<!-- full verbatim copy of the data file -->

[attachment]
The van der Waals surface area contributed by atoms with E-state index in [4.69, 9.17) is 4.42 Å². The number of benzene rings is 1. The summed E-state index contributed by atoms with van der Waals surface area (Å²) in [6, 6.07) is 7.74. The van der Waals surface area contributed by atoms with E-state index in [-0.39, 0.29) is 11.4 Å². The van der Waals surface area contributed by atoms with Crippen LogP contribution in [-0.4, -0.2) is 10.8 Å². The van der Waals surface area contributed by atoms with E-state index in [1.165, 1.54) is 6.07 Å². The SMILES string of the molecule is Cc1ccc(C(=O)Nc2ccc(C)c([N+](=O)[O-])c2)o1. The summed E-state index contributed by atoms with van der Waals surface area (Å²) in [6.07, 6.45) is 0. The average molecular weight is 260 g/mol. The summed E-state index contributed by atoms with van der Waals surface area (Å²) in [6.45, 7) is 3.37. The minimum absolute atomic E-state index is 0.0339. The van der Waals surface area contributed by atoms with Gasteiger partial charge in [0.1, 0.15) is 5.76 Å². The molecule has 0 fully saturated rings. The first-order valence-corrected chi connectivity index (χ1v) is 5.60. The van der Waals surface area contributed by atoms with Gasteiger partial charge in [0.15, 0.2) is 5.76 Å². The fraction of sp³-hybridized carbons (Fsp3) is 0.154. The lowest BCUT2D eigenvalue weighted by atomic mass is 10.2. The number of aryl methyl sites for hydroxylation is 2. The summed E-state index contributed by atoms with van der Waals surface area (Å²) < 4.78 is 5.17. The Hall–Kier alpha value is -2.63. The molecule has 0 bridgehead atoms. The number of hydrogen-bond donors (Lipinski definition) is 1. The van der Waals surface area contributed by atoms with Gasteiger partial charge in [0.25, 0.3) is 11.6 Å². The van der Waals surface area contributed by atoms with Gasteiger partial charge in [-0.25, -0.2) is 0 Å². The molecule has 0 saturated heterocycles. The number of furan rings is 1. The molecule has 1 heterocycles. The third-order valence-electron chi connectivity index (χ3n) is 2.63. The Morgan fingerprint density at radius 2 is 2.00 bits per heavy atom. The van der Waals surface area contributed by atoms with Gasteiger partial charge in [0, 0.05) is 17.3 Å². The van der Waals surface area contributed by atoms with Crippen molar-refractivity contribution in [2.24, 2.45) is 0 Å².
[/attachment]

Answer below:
The van der Waals surface area contributed by atoms with E-state index in [4.69, 9.17) is 4.42 Å². The number of benzene rings is 1. The summed E-state index contributed by atoms with van der Waals surface area (Å²) in [6, 6.07) is 7.74. The van der Waals surface area contributed by atoms with E-state index in [-0.39, 0.29) is 11.4 Å². The van der Waals surface area contributed by atoms with Crippen LogP contribution in [-0.4, -0.2) is 10.8 Å². The van der Waals surface area contributed by atoms with E-state index in [1.165, 1.54) is 6.07 Å². The SMILES string of the molecule is Cc1ccc(C(=O)Nc2ccc(C)c([N+](=O)[O-])c2)o1. The summed E-state index contributed by atoms with van der Waals surface area (Å²) in [6.07, 6.45) is 0. The average molecular weight is 260 g/mol. The summed E-state index contributed by atoms with van der Waals surface area (Å²) in [6.45, 7) is 3.37. The minimum absolute atomic E-state index is 0.0339. The van der Waals surface area contributed by atoms with Gasteiger partial charge in [0.1, 0.15) is 5.76 Å². The molecule has 0 fully saturated rings. The first-order valence-corrected chi connectivity index (χ1v) is 5.60. The van der Waals surface area contributed by atoms with Gasteiger partial charge in [0.15, 0.2) is 5.76 Å². The fraction of sp³-hybridized carbons (Fsp3) is 0.154. The lowest BCUT2D eigenvalue weighted by atomic mass is 10.2. The number of aryl methyl sites for hydroxylation is 2. The summed E-state index contributed by atoms with van der Waals surface area (Å²) < 4.78 is 5.17. The Hall–Kier alpha value is -2.63. The molecule has 0 bridgehead atoms. The number of hydrogen-bond donors (Lipinski definition) is 1. The van der Waals surface area contributed by atoms with Gasteiger partial charge in [0.25, 0.3) is 11.6 Å². The van der Waals surface area contributed by atoms with Gasteiger partial charge in [-0.25, -0.2) is 0 Å². The molecule has 0 saturated heterocycles. The number of furan rings is 1. The molecule has 1 heterocycles. The third-order valence-electron chi connectivity index (χ3n) is 2.63. The Morgan fingerprint density at radius 2 is 2.00 bits per heavy atom. The van der Waals surface area contributed by atoms with Gasteiger partial charge in [0, 0.05) is 17.3 Å². The van der Waals surface area contributed by atoms with Crippen molar-refractivity contribution in [2.24, 2.45) is 0 Å².